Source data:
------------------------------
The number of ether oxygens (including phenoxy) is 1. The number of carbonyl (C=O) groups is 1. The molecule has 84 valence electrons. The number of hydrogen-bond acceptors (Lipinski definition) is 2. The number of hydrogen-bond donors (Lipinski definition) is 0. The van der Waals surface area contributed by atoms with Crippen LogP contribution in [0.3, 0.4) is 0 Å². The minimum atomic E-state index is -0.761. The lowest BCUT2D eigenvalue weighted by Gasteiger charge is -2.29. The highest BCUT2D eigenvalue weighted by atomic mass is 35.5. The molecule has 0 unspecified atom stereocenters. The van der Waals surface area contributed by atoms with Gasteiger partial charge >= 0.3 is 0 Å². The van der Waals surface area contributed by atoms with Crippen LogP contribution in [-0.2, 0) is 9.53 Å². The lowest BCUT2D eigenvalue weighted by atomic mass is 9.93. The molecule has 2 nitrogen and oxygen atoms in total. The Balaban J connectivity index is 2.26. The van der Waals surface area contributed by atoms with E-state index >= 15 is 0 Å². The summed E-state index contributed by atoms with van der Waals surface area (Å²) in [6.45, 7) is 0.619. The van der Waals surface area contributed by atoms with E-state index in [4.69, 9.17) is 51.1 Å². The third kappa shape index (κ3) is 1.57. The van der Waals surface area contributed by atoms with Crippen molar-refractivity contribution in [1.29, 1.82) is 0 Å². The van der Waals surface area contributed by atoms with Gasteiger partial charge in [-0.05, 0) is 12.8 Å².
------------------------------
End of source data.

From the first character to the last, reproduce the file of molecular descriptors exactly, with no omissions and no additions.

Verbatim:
The number of ether oxygens (including phenoxy) is 1. The number of carbonyl (C=O) groups is 1. The molecule has 84 valence electrons. The number of hydrogen-bond acceptors (Lipinski definition) is 2. The number of hydrogen-bond donors (Lipinski definition) is 0. The van der Waals surface area contributed by atoms with Crippen LogP contribution in [0.3, 0.4) is 0 Å². The minimum atomic E-state index is -0.761. The lowest BCUT2D eigenvalue weighted by Gasteiger charge is -2.29. The highest BCUT2D eigenvalue weighted by atomic mass is 35.5. The molecule has 0 unspecified atom stereocenters. The van der Waals surface area contributed by atoms with Gasteiger partial charge >= 0.3 is 0 Å². The van der Waals surface area contributed by atoms with Crippen LogP contribution in [-0.2, 0) is 9.53 Å². The lowest BCUT2D eigenvalue weighted by atomic mass is 9.93. The molecule has 2 nitrogen and oxygen atoms in total. The Balaban J connectivity index is 2.26. The van der Waals surface area contributed by atoms with E-state index >= 15 is 0 Å². The summed E-state index contributed by atoms with van der Waals surface area (Å²) in [6.45, 7) is 0.619. The van der Waals surface area contributed by atoms with E-state index in [4.69, 9.17) is 51.1 Å². The third kappa shape index (κ3) is 1.57. The van der Waals surface area contributed by atoms with Crippen molar-refractivity contribution in [1.29, 1.82) is 0 Å². The van der Waals surface area contributed by atoms with Gasteiger partial charge in [-0.05, 0) is 12.8 Å².